George W. Bush isn't the first president to make the case for executive privilege. He just does it badly.His assertion that he has a right to keep secret the advice he gets from his staff is about as rational as the proverbial person who cuts off his nose to spite his face.
Bush has invoked executive privilege in refusing to allow his political adviser, Karl Rove, and his former counsel, Harriet Miers, to testify under oath before a Senate panel about their involvement in the recent firings of eight U.S. attorneys. Instead, Bush said he'll allow them to be interviewed in private by senators, as long as they are not placed under oath - and no transcript is made of what they say.
Some Republicans have been quick to point out that forcing Rove and Miers to take an oath before they testify is not necessary because lying to Congress with or without it is a crime. But the real sticking point here is Bush's demand that there be no transcription of this unsworn testimony.
Can you see where I'm going with this? If what Bush's people tell the senators is neither sworn nor recorded, there is no good way to test the truthfulness of what they said.
What, no transcript?
Sen. Arlen Specter, R-Pa., a former Philadelphia district attorney, acknowledged this point during a recent appearance on NBC's Meet the Press. "I think the president is wrong when he refuses to have a transcript," he said. "If you don't have a transcript, senators are going to walk out and, in good faith, have different versions...as to what occurred."
But, of course, that's the intent of the president's offer.
Ironically, while Bush refuses to allow a record of what his aides might say to congressional investigators to get out, he was all too willing to have his administration distribute transcripts of some of the secret tribunals being held for terrorism suspects.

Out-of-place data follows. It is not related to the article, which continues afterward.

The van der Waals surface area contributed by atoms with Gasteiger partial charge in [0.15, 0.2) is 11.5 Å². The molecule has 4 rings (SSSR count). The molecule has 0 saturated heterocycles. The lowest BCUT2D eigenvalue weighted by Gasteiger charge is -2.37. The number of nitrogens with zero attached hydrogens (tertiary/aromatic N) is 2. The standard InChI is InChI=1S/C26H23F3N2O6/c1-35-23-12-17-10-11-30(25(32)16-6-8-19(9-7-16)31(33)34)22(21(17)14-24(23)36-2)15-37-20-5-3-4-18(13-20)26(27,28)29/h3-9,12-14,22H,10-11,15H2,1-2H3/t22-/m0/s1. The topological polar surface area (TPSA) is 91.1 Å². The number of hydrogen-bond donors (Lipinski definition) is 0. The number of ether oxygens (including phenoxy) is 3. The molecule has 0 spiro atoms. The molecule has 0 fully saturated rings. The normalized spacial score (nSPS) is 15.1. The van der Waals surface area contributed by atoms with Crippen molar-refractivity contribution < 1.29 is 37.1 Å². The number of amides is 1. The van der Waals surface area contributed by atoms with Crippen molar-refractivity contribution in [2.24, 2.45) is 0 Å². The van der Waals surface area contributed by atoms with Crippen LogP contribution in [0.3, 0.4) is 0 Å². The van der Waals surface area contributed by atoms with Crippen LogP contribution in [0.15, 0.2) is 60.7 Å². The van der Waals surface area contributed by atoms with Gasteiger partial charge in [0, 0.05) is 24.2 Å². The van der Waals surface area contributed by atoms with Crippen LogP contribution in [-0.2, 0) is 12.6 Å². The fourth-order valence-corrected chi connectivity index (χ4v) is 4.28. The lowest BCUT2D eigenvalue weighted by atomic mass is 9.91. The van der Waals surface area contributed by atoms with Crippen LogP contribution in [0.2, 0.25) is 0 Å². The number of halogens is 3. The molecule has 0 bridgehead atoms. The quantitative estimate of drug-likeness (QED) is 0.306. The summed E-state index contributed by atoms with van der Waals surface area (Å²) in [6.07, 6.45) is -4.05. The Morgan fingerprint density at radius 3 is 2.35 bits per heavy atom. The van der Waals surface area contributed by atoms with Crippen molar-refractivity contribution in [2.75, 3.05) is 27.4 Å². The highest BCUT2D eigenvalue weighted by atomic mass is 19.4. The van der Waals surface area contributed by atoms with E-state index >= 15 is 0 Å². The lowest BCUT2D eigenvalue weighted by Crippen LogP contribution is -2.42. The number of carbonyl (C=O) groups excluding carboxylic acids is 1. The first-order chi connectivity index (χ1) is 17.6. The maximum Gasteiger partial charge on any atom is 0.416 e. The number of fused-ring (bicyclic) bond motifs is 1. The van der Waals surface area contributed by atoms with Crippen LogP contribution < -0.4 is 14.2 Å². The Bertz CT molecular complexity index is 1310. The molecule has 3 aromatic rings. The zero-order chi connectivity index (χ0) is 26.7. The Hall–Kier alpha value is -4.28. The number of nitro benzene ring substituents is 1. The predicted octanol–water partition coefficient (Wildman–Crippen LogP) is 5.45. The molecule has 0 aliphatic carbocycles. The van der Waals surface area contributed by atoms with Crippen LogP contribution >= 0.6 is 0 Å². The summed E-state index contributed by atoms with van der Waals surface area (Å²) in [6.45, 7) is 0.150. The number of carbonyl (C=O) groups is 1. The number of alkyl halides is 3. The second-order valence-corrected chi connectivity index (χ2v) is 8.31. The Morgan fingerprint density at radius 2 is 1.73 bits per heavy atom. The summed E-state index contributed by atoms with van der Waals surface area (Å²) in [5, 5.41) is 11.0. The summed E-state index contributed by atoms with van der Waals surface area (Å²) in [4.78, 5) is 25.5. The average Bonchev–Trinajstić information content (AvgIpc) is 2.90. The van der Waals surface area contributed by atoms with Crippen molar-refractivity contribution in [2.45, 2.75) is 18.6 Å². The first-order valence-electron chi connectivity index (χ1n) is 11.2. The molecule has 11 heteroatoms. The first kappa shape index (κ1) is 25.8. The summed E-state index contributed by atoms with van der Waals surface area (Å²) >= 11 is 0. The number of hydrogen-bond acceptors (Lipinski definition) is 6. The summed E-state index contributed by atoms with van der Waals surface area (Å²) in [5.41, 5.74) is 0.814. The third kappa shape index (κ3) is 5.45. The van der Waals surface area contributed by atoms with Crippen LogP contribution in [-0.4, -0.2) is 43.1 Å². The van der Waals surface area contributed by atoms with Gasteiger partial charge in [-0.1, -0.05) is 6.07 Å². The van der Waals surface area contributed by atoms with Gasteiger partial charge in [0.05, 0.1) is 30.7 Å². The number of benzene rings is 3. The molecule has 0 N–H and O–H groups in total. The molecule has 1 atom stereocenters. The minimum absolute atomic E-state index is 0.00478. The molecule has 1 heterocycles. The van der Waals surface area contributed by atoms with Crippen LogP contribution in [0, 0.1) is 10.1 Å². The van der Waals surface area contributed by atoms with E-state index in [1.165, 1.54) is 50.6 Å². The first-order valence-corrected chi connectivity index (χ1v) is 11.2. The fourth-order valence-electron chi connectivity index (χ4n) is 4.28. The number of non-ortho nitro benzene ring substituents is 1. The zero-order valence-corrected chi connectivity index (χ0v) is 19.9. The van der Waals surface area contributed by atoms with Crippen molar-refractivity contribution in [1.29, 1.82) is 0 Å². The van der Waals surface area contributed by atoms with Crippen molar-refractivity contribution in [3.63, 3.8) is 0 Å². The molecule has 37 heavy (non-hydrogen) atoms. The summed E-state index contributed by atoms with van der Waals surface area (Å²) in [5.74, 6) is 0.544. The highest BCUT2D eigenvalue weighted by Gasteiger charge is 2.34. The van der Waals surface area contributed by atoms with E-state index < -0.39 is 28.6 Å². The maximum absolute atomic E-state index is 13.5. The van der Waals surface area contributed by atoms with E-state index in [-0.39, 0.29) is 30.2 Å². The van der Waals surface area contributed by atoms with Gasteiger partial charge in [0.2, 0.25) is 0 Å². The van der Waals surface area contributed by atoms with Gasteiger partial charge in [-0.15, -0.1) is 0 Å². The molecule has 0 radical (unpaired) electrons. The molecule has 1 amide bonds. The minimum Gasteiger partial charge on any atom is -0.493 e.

Transcripts of what Khalid Sheikh Mohammed and Waleed Mohammed bin Attash allegedly said in those proceedings were given to reporters by the Pentagon. But why hand journalists transcripts of the proceedings from which they were banned for national security reasons?
Maybe to keep the scribes from hearing the terrorism suspects talk about what government agents did to get them to confess.
Remember the 2005 ABC News report that revealed some of the physical and mental tactics the CIA used to force terrorism suspects to talk? Remember water boarding - a practice in which suspects are hung from a board, feet first, and their heads are wrapped in cellophane? Water is poured over them, making them think they're drowning.
Whatever the reason, transcripts of the tribunal proceedings - cleansed of anything the government didn't want us to know - were given to media organizations. The Bush administration, in releasing these documents, made no claims of executive privilege.
But the president is unyielding in his insistence that there be no record of the closed-door meeting he says senators can have with Rove and Miers.
In that case, the Senate should resort to water boarding - which ABC News said Bush personally approved in the terrorism cases - to make sure they're getting the truth out of his people.
You think that's an awful idea? Last year, a conservative talk radio show host asked Vice President Cheney about an interrogation technique that sounded a lot like water boarding. "Would you agree a dunk in water is a no-brainer if it can save lives?"
"Well, it's a no-brainer for me," said Cheney, who also serves as president of the Senate.
All right, so forget about having a transcript of what Rove and Miers say when questioned by senators. Let's not have a drawn-out fight over executive privilege. Just strap them to a water board and let the questioning begin.
DeWayne Wickham writes on Tuesdays for USA TODAY.
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